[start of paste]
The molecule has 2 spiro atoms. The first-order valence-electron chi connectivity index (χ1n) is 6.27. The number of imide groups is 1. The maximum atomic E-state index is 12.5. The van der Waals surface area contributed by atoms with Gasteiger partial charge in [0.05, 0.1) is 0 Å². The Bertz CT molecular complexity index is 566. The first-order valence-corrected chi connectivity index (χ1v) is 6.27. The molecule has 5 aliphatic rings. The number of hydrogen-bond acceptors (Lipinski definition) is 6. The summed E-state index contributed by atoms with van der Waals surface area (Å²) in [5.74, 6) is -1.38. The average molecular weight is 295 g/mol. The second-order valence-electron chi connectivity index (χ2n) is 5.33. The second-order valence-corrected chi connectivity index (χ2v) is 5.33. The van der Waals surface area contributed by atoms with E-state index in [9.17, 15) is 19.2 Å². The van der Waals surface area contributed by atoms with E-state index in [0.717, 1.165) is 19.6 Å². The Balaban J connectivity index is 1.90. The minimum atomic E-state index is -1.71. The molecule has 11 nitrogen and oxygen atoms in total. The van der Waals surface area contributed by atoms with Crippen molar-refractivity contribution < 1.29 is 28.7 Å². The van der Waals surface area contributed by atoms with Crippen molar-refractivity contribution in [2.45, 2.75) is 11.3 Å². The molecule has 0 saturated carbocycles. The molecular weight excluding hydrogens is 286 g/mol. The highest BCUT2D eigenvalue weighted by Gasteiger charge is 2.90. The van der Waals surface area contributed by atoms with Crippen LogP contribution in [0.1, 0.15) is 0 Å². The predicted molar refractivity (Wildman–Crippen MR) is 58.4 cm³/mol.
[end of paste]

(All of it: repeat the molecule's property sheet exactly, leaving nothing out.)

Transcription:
The molecule has 2 spiro atoms. The first-order valence-electron chi connectivity index (χ1n) is 6.27. The number of imide groups is 1. The maximum atomic E-state index is 12.5. The van der Waals surface area contributed by atoms with Gasteiger partial charge in [0.05, 0.1) is 0 Å². The Bertz CT molecular complexity index is 566. The first-order valence-corrected chi connectivity index (χ1v) is 6.27. The molecule has 5 aliphatic rings. The number of hydrogen-bond acceptors (Lipinski definition) is 6. The summed E-state index contributed by atoms with van der Waals surface area (Å²) in [5.74, 6) is -1.38. The average molecular weight is 295 g/mol. The second-order valence-electron chi connectivity index (χ2n) is 5.33. The second-order valence-corrected chi connectivity index (χ2v) is 5.33. The van der Waals surface area contributed by atoms with E-state index in [9.17, 15) is 19.2 Å². The van der Waals surface area contributed by atoms with E-state index in [0.717, 1.165) is 19.6 Å². The Balaban J connectivity index is 1.90. The minimum atomic E-state index is -1.71. The molecule has 11 nitrogen and oxygen atoms in total. The van der Waals surface area contributed by atoms with Crippen molar-refractivity contribution < 1.29 is 28.7 Å². The van der Waals surface area contributed by atoms with Crippen molar-refractivity contribution in [2.45, 2.75) is 11.3 Å². The molecule has 0 saturated carbocycles. The molecular weight excluding hydrogens is 286 g/mol. The highest BCUT2D eigenvalue weighted by Gasteiger charge is 2.90. The van der Waals surface area contributed by atoms with Crippen LogP contribution in [0.1, 0.15) is 0 Å². The predicted molar refractivity (Wildman–Crippen MR) is 58.4 cm³/mol.